“The pandemic, as well as county-wide significant forest fire, affects so many people.  Funding and donor retention at the 2020 level was not sustainable, but significant focus must be spent on recognition and retention.  Donor retention is the name of the game.”
Donor retention and engagement are always critical for a nonprofit, but even more so when in-personal events are difficult. Right now, this tip can go hand-in-hand with tip 1: personalized communication, as it can help in donor retention and engagement.
But overall, the more donors you retain, the more donations you will continue to receive. As new donors are
Also, staffing and efficiency can be critical to outreach efforts as well. In a tight labor market finding the proper tools to effectively reach out to donors with the least amount of labor hours can make a huge difference.

Nonprofit Tip 5: Volunteers need extra support.
In their own words:
“Volunteers are still concerned with COVID. Taking it slow to return.”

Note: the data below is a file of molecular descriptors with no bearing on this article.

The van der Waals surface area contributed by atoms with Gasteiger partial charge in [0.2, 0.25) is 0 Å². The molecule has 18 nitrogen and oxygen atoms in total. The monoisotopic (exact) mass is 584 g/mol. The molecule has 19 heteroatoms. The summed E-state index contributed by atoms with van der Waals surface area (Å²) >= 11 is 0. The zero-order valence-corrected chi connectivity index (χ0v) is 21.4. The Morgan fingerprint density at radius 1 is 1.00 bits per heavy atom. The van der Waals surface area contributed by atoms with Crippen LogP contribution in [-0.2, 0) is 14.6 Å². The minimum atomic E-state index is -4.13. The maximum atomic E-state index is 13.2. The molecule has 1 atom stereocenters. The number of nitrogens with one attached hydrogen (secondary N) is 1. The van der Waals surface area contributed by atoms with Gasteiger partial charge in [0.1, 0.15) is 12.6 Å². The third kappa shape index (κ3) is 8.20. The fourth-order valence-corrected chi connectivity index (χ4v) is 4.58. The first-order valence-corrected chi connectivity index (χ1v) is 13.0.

“Volunteers don’t care for gifts [, they] just want to be acknowledged.”
Volunteers can be the life-blood of your nonprofit, from donations to events. They can make the difference from success to failure through their fundraising and support work.
But volunteers also require flexibility and support from a nonprofit, particularly in a pandemic. The more that you can put them in control of their own schedules, the more they can free their time to volunteer.
Acknowledging your volunteers is critical; and as stated above, it doesn’t have to be a physical gift. A simpler personalized note or email, or mention in a larger newsletter can go a long way. Also, just share your appreciation with their peers, as they do talk and they know how important their volunteering, and others’ volunteering, is to a nonprofit.
Tips into action
While this is all great advice, these clients also have a key difference in how they have handled 2021: They use Giveffect. This all-in-one tool helped them learn these lessons in an efficient and productive way and take further measures to address their needs.
From being able to segment your constituency for more effective communications, to smart automation that helps with staffing and donor/volunteer support, Giveffect gives them the ability to test and learn the best way to solve their problems.
Even as the pandemic changes and new problems arise, Giveffect gives clients the ability to easily assess and develop new strategies to take on whatever may come.
Let us help you with your challenges, set up a demo for Giveffect today: